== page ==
Liquidity vs Marketability Discounts

What’s the difference?

They’re one in the same to me. I must be missing something here…

they’re different, but the end result is pretty similar. liquidity- you could have a stock listed on an exchange that trades very thinly. let’s say over time you’ve accumulated some massive position in it. you want to get out of it. if the thing trades really illiquid, you’ll have to take a pretty big discount to dump your shares off (we could make it dramatic and say it’s a huge market order… you’d get crushed). marketability- imagine you have some private placement or i dunno, piece of rare artwork or something that doesn’t even trade on a market maybe. to get that thing sold, you need to find a market for it. marketability discount is that discount you need to take to get your thing sold b/c there’s really not a great market out there for it. so yeah, the 2 have a similar feel. just a little bit different.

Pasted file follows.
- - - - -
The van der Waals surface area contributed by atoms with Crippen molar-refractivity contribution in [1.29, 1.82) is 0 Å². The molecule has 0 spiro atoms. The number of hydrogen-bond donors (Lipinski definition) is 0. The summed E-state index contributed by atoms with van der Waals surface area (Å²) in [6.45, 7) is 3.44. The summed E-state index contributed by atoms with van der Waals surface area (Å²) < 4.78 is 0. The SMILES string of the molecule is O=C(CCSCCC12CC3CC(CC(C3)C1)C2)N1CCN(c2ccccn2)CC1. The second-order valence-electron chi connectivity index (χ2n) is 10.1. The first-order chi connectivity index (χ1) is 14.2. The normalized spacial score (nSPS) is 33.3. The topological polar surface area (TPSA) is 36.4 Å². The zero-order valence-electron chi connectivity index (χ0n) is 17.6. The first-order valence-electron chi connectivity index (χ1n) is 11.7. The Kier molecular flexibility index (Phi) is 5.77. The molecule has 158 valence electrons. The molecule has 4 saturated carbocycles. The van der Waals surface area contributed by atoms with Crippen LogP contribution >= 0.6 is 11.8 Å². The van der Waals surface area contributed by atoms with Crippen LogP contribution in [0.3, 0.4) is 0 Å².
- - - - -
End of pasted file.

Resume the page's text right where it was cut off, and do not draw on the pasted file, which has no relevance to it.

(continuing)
I think there is a very small difference. Liquidity: if you were trying to get rid of a huge load of securities - you need to give a discount to offload that entire load. Marketability: if you are trying to sell something that is “really” not sellable - you need to give a marketability discount. Of course - something that is non-marketable may also be non-liquid. and vice versa.

no. there are 3 types of discounts/premiums. premium for control: do shareholders have the ability to influence decisions? discounts for lack of marketability: if youre nonpublicly traded, your company is valued at a discount discounts for lack of liquidity: it may take longer than youd like for the stock to be sold. this can be due to a lack of marketabilty, but its not the same thing. lack of liquidty can also be due to the size of the position.

I always think of these two in terms of decent house in a suburban neighborhood (may not apply as of late though): The house is certainly marketable in that there is a market for houses and the house can be sold, but is it liquid, most likely not (i.e. you can’t convert it into cash quickly without reducing price substantially)